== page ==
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Poem: "The Ocean of Her Eyes" - The Wordsmith's Forge — LiveJournal
The Writing & Other Projects of Elizabeth Barrette
ysabetwordsmith
ysabetwordsmith
Poem: "The Ocean of Her Eyes"
Fully funded 2/11/11, second half filled from general funds.

So far aldersprig has funded $10 of this $20 poem.  Who wants to chip in toward the other half?  I am posting the first three verses of the poem now, the rest to follow as funding comes in.


This poem came out of the February 8, 2011 Poetry Fishbowl.  It was inspired by a prompt from eseme and cosponsored by aldersprig.  Here continues the tale of the seer who scrys with the ink of sea animals; this poem is a sequel to "The Fisherman's Daughter" and "Atramentous Visions."


The Ocean of Her Eyes


It is not the visions in the bowl of ink
that captivate her,
but the visions inside her own eyelids.

As the seer ages, her sight begins to dim.
Bright eyes cloud over
until she can scarcely see
the dear faces of her family circling near.

Yet her Sight never wavers,
strengthened by myriad drops of ink
and the viscous swish of magic.
The seer can no longer gaze into the scrying bowl,
but she does not need to do so.
The light and the darkness are one,
and within her.
The smooth bone that cups her brain
is bowl enough for her now.
The world within and the world without
are barely separated by a thin, rippling surface.
Shadows swim like krakens
through the gathering gloom.

Her face is weathered now,
its furrows worked by the waves of time.
Wrinkles bracket her mouth with the footprints of gulls
forever facing into the wind.
Years of tracing an inky fingertip between her eyes
have left their mark there, like a dark line of horizon.
Soon the tide will roll out
and take her with it,
take her home.

For now the seer waits,
and whispers what she observes
into the shell of her daughter's listening ear.
The old woman Sees far more
now that she can no longer see.
These visions are filled with colors for which she has no names,
and shapes that she can hardly understand.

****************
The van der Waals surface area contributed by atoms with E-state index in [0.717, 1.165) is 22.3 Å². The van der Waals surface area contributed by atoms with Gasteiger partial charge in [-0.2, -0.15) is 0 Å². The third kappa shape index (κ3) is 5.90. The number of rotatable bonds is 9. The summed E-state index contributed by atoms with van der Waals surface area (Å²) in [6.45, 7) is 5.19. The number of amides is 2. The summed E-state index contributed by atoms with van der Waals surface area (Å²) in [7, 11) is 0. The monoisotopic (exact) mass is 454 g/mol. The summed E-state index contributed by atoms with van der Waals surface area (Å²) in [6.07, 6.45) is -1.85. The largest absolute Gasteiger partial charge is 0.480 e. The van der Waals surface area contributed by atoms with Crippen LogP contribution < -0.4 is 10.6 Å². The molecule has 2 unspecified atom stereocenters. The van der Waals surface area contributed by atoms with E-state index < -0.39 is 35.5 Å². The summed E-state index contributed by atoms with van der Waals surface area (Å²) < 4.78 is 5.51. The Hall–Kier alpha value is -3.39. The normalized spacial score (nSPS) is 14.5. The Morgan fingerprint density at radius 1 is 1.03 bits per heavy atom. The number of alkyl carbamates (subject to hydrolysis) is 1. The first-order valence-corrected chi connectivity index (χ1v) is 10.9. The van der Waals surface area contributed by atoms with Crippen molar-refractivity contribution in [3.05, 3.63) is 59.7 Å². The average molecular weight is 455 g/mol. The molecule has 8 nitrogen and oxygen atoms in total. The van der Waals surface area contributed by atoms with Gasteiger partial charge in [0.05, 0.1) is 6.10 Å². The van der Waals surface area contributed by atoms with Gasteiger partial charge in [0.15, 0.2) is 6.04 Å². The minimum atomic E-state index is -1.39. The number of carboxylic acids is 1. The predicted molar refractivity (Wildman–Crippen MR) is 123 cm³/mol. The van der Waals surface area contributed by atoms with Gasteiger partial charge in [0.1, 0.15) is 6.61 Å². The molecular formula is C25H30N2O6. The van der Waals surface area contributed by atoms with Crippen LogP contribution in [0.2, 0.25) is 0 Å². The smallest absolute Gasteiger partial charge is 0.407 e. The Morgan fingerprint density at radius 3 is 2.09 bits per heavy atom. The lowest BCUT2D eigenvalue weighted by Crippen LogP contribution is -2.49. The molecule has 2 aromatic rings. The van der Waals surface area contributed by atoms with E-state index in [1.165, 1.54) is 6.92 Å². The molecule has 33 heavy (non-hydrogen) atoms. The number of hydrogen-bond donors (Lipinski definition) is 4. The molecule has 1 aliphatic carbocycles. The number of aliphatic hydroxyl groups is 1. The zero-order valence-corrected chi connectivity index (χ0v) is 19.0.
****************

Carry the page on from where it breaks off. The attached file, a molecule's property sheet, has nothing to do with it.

They flicker with electricity like strikes of hidden lightning
and follow currents whose patterns she can almost begin to grasp.
The seer finds them more enchanting than siren song.

Sometimes she thinks that
the world's dreams have gotten lost,
marooned in the white-capped ocean of her eyes.

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8 comments or Leave a comment
Comments
aldersprig From: aldersprig Date: February 10th, 2011 04:38 pm (UTC) (Link)


This: The smooth bone that cups her brain
is bowl enough for her now.
is really cool. Glad I could demi-sponsor it.

As an aside: I have a short story half-sponsored; posting part of it is a really good idea. Thanks!
eseme From: eseme Date: February 11th, 2011 02:06 am (UTC) (Link)
Yes - that description of the visions also stuck with me as well. I thought you might like that.
ysabetwordsmith From: ysabetwordsmith Date: February 11th, 2011 03:03 am (UTC) (Link)

Thank you!

I'm glad you liked this piece.

Yes, I've been doing partial posts of material for a while now. I find that it does help to entice people to finish sponsoring stuff.
eseme From: eseme Date: February 11th, 2011 02:04 am (UTC) (Link)
Sorry for the edited comment - Reply decided to fail on me!

I can say that the rest of this poem is equally good and philosophical.

Edited at 2011-02-11 02:06 am (UTC)
laffingkat From: laffingkat Date: February 15th, 2011 06:35 am (UTC) (Link)
Very nice. Wonderful imagery throughout. And again, it's nice to revisit characters we've already enjoyed meeting--they start to feel like familiar friends. But not too familiar. :)
ysabetwordsmith From: ysabetwordsmith Date: February 15th, 2011 08:39 am (UTC) (Link)

Thank you!

I'm happy to hear this.

Yes, for a poem about vision fading, this one is heavy on imagery. I tried to include references to other senses beyond just sight.
the_vulture From: the_vulture Date: July 19th, 2011 11:29 pm (UTC) (Link)
Sometimes she thinks that
the world's dreams have gotten lost,
marooned in the white-capped ocean of her eyes.


I really like the multiple interpretations of these lines, referring to cataracts at the same time negating the meaning of 'blind' that would normally be associated with them.
ysabetwordsmith From: ysabetwordsmith Date: July 20th, 2011 01:34 am (UTC) (Link)

Thank you!

I'm happy to hear that.

This poem runs heavy on the imagery, and yes, several of the terms have multiple layers of meaning. The whole series deals with vision, insight, the way we see things, what we fail to see and why. Sometimes people are blind, and yet possessed of vision; sometimes the sighted do not see what is right in front of them.
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